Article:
A bill that would allow horses to be slaughtered in Oklahoma is one step closer to becoming law.
A state Senate committee voted 9-0 to approve HB 1999 on Monday, clearing the way for the bill to be heard by the full Senate.
The bill authored by Bristow Republican Skye McNiel would end end Oklahoma's 50-year ban on the slaughter of horses for human consumption.
If the bill becomes law, the sale of horse meat still would be illegal in Oklahoma, but the export for sale in other countries would be allowed.
Supporters say it would provide a humane option for unwanted, aging horses in Oklahoma. Animal rights groups have fiercely opposed the measure and to a similar bill pending in the House.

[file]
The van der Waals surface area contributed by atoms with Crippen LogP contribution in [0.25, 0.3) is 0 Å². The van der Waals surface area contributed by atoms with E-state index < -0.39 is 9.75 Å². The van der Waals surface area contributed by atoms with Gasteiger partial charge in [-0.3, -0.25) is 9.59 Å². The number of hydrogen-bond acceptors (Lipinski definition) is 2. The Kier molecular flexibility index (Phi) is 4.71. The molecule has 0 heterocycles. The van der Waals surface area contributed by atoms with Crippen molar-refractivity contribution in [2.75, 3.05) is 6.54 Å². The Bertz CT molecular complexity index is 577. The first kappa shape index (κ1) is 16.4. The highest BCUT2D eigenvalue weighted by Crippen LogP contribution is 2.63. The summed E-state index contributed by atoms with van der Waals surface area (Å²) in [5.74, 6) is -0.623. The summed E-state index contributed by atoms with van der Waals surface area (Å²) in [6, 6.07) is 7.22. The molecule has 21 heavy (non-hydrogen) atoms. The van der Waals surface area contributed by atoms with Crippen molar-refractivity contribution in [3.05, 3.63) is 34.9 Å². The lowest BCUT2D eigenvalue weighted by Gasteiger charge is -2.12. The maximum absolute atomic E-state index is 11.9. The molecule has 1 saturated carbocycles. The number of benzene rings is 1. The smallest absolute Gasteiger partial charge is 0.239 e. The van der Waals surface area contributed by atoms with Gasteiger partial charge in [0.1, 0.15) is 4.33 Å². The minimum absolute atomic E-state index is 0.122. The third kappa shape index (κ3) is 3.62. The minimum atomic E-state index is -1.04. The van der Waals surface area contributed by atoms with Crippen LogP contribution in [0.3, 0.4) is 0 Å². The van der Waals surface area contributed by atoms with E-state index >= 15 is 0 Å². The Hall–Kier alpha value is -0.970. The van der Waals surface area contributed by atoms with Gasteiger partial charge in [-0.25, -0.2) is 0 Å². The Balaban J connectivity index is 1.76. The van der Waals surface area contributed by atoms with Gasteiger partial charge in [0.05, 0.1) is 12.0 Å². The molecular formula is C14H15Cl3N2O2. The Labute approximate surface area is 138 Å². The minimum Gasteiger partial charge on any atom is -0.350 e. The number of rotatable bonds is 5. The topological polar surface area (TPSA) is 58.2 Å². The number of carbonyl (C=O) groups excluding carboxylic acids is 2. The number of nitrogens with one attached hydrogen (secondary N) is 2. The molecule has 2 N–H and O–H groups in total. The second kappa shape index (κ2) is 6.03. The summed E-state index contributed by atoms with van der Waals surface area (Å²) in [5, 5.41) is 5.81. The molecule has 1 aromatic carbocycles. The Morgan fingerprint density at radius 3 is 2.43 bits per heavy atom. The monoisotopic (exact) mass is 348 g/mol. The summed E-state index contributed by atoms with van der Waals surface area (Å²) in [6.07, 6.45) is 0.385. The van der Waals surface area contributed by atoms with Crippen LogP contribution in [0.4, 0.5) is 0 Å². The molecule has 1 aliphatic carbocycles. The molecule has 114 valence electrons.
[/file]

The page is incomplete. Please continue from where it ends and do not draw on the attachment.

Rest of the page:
“I understand why some individuals and organizations have a bad reaction to this bill,” McNiel said in an earlier press release about the bill. “Unfortunately, the reality of the situation, which numerous organizations accept, is that we are either choosing the status quo – extreme neglect and abuse of horses – or allowing a humane method of slaughter to replace it.”
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